Improving completeness of electronic problem lists through clinical decision support

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Problems are medical conditions documented in the patient's electronic health record Problem List using predefined codes (such as SNOMED codes). This article describes improvements in documented problems when clinical decision support alerts providers to options based on other documentation in the EMR. [1]



Accurate clinical problem lists are critical for patient care, clinical decision support, population reporting, quality improvement, and research. However, problem lists are often incomplete or out of date.


To determine whether a clinical alerting system, which uses inference rules to notify providers of undocumented problems, improves problem list documentation.

Study Design and Methods

Inference rules for 17 conditions were constructed and an electronic health record-based intervention was evaluated to improve problem documentation. A cluster randomized trial was conducted of 11 participating clinics affiliated with a large academic medical center, totaling 28 primary care clinical areas, with 14 receiving the intervention and 14 as controls. The intervention was a clinical alert directed to the provider that suggested adding a problem to the electronic problem list based on inference rules. The primary outcome measure was acceptance of the alert. The number of study problems added in each arm as a pre-specified secondary outcome was also assessed. Data were collected during 6-month pre-intervention (11/2009-5/2010) and intervention (5/2010-11/2010) periods.


17,043 alerts were presented, of which 41.1% were accepted. In the intervention arm, providers documented significantly more study problems (adjusted OR=3.4, p<0.001), with an absolute difference of 6277 additional problems. In the intervention group, 70.4% of all study problems were added via the problem list alerts. Significant increases in problem notation were observed for 13 of 17 conditions.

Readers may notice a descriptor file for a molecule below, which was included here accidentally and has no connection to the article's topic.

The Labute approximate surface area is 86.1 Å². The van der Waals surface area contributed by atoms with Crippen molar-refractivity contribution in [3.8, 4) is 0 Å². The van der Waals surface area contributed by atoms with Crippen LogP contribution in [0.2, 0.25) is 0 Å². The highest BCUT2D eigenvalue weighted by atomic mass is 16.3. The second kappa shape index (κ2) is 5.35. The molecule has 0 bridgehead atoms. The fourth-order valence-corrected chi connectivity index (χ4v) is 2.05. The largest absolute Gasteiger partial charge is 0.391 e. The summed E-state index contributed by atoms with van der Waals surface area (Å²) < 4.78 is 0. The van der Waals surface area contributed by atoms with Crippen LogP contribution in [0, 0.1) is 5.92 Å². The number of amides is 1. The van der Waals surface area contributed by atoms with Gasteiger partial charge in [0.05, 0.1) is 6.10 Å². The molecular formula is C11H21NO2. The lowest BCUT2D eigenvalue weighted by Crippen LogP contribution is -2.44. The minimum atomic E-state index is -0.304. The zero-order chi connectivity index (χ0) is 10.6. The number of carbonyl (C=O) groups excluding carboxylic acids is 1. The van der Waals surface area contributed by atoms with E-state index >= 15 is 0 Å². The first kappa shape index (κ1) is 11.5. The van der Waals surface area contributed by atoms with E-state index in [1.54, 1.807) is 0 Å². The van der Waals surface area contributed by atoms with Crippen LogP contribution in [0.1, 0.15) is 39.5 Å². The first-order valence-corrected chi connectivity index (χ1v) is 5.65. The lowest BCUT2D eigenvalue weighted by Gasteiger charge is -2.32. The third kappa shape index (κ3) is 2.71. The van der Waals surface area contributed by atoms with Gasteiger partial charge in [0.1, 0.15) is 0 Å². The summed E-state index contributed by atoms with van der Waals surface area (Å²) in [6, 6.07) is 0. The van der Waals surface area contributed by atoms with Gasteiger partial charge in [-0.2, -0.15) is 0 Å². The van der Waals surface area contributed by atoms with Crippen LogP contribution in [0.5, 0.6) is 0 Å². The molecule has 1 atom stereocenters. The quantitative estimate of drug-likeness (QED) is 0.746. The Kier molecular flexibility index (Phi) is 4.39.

Problem inference alerts significantly increase notation of important patient problems in primary care, which in turn has the potential to facilitate quality improvement.

Trial Registration NCT01105923.


Problem list reconciliation is a hot topic in healthcare, especially as connectivity between physicians office and hospital EHRs attempting to meet Meaningful Use requirements leads to a dissonance between the long-term problem management perspective of the primary care physicians versus the short-term acute condition resolution perspective of the hospitalist and consults. Because acute care providers are less likely to think in terms of long-term problem management and yet need to take those problems into consideration both in plan of care during the hospital stay as well as upon discharge, clinical decision support as described in this study is extremely promising.


  1. 1.0 1.1 Wright A, Pang J, Feblowitz JC, et al. Improving completeness of electronic problem lists through clinical decision support: a randomized, controlled trial. Journal of the American Medical Informatics Association : JAMIA. 2012;19(4):555-561. doi:10.1136/amiajnl-2011-000521.